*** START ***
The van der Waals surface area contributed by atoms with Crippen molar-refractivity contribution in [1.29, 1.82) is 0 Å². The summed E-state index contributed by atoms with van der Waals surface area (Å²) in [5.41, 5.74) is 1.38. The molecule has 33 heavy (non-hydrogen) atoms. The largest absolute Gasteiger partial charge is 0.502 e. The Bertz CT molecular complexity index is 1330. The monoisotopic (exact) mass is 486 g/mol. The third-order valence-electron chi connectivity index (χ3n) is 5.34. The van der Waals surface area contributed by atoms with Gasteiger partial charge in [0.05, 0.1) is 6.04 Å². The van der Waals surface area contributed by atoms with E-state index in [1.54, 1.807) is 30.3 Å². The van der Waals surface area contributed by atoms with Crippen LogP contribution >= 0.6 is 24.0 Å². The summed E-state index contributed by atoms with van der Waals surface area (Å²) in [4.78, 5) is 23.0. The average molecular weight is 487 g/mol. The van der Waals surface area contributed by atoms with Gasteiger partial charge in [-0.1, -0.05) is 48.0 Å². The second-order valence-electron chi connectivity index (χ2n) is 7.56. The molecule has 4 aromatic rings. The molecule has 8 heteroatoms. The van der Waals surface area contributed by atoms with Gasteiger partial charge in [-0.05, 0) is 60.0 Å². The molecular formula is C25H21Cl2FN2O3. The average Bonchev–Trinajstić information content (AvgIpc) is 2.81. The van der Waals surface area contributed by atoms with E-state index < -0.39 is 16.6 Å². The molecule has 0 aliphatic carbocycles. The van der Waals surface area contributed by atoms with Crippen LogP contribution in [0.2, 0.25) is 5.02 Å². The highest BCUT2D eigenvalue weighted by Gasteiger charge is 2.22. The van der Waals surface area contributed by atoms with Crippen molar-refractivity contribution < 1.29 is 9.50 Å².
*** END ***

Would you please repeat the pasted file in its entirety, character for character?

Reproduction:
The van der Waals surface area contributed by atoms with Crippen molar-refractivity contribution in [1.29, 1.82) is 0 Å². The summed E-state index contributed by atoms with van der Waals surface area (Å²) in [5.41, 5.74) is 1.38. The molecule has 33 heavy (non-hydrogen) atoms. The largest absolute Gasteiger partial charge is 0.502 e. The Bertz CT molecular complexity index is 1330. The monoisotopic (exact) mass is 486 g/mol. The third-order valence-electron chi connectivity index (χ3n) is 5.34. The van der Waals surface area contributed by atoms with Gasteiger partial charge in [0.05, 0.1) is 6.04 Å². The van der Waals surface area contributed by atoms with E-state index in [1.54, 1.807) is 30.3 Å². The van der Waals surface area contributed by atoms with Crippen LogP contribution >= 0.6 is 24.0 Å². The summed E-state index contributed by atoms with van der Waals surface area (Å²) in [4.78, 5) is 23.0. The average molecular weight is 487 g/mol. The van der Waals surface area contributed by atoms with Gasteiger partial charge in [-0.1, -0.05) is 48.0 Å². The second-order valence-electron chi connectivity index (χ2n) is 7.56. The molecule has 4 aromatic rings. The molecule has 8 heteroatoms. The van der Waals surface area contributed by atoms with Gasteiger partial charge in [-0.05, 0) is 60.0 Å². The molecular formula is C25H21Cl2FN2O3. The average Bonchev–Trinajstić information content (AvgIpc) is 2.81. The van der Waals surface area contributed by atoms with E-state index < -0.39 is 16.6 Å². The molecule has 0 aliphatic carbocycles. The van der Waals surface area contributed by atoms with Crippen LogP contribution in [0.2, 0.25) is 5.02 Å². The highest BCUT2D eigenvalue weighted by Gasteiger charge is 2.22. The van der Waals surface area contributed by atoms with Crippen molar-refractivity contribution < 1.29 is 9.50 Å².